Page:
> Creigiau Gleision is 600m and would be in front of Tryfan so the line of sight would have to be south of Creigiau Gleision. so now your talking about a bearing of 090 or more from tryfan. using google that looks like it takes you out over Ruthin and out towards Leek. Well south of Oldham
Then it must be through the Llyn Cowlyd gap to the north then, as Batcloud says. It is quite clearly Tryfan.
In reply to thegoatstroker:
I reckon the Blackstone Edge panorama is closer to Dog Hill.
Besides, you can't actually see more than 400 metres in any direction from the top of Black Hill. The panorama seems to be speculation.
> (In reply to telemark) I used to deliver to a farm at Farmborough,near Bath where you could regularly see the Severn Bridges and the Brecon Beacons but one clear day I could see the unmistakable skyline of the Malvern Hills,I dont know how far this is but its a long way.
About 60 miles - you must be quite high though?
martyn berry05 Aug 2011
In reply to Mike Peacock:
Agreed. That can't be anything other than Tryfan north ridge. What else would have a profile like that? But it looks as though it had a background of cloud so that it showed up more.
As to long-distance views, John Temple showed me a photo he took of Kilimanjaro from Mount Kenya; the curvature of the Earth was clearly visible.
Radio network planning software. The Shuttle Radar Topography Mapping data is all open source.
Takes quite a while to get the software set up and learn it though - and you have to define the physical properties of your network, map bounds, and base stations before it will even start to display anything.
In reply to petersheppard: Now this is getting proper scientific - good stuff. I was trying to get Google Earth to do this but clearly had no data like this.
You first land profile doesn't look like it would give me as much of Tryfan North Ridge as I could actually see which was between 2/3 and 3/4 of the full ridge at a guess. Is that just a facet of the vertical scale on your diagram or is it on a slightly different bearing from mine (248 degrees on Google Earth)? Yours give me the top third of Tryfan, and I think I photographed more than that.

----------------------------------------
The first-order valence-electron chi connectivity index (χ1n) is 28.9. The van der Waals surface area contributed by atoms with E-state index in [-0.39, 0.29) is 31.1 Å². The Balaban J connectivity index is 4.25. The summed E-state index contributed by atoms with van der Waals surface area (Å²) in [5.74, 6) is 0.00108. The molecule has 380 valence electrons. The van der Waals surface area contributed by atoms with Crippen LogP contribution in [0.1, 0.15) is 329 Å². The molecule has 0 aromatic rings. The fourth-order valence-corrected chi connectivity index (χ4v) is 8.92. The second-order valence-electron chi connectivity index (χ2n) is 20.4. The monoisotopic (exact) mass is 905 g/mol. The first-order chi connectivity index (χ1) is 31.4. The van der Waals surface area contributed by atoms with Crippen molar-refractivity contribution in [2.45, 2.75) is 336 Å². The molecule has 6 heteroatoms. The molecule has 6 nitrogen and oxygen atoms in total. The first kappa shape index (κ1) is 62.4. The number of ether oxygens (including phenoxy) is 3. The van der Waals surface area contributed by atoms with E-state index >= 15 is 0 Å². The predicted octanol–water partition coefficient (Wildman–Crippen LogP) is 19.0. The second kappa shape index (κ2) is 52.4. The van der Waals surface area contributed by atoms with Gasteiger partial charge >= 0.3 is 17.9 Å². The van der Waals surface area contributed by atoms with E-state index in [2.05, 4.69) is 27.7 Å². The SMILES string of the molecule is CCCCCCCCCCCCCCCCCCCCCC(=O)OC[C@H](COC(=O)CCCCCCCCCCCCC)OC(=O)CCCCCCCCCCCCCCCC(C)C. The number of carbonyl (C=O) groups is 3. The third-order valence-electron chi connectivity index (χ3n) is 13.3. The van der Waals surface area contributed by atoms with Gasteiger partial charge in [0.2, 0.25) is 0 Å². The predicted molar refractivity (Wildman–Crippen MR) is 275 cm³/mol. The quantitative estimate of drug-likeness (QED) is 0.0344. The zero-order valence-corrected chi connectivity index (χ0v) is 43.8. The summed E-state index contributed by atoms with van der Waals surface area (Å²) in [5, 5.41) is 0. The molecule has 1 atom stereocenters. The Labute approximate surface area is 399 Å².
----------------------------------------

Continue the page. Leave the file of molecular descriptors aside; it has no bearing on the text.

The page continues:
Then the picture of what you should be able to see from Dog Hill - bearing in mind I was a couple of hundred feet down from the top of Dog Hill, I could actually see Tryfan, Bristly Ridge, some of the Glyders and a little bit of Crib Goch heading up into the mists over Snowdon which is a (very) little more than your prediction.
Is it possible there was atmospheric refraction going on that evening? How would that work? The sky was pretty clean - it had just stopped raining across the north west that day so there was none of the usual muck over Manchester. It was pretty cold though, maybe 8 degrees. Would that explain the amount of the North Ridge I could see compared with your prediction?
Still I'm amazed what can be done with the available data - good effort!
I think the suggestion of refraction is a very interesting one. Perhaps an expert who knows about this may be able to contribute something here. It is certainly very surprising just how much of the North Ridge one can see - as you say, as much as 3/4 of it.
For a long time I was convinced you could see the Malvern Hills from the top of the hill behind Lyme Park (and the top of Werneth Low) - looking at the height data suggests that it is at least possible so maybe, once I've had a proper play with the data, I can be vindicated once and for all!
In reply to petersheppard: Should really carry a GPS with me for landscapes ... Anyway, my GPS gives a GR of SD9510 1003, and thinks it was at 256m which feels 10-15m too low, certainly according to the map. (That'll teach me to believe the OS website!)
My phone thinks it was at 53 35 12 N 2 4 30 W, and Google Earth egrees with it to within a second or two.
It'll be interesting to see just how much the new prediction differs from the first one with that relatively small change in GR.
Amazing how much innocent entertainment can be had from a 30 pixel-high mountain ...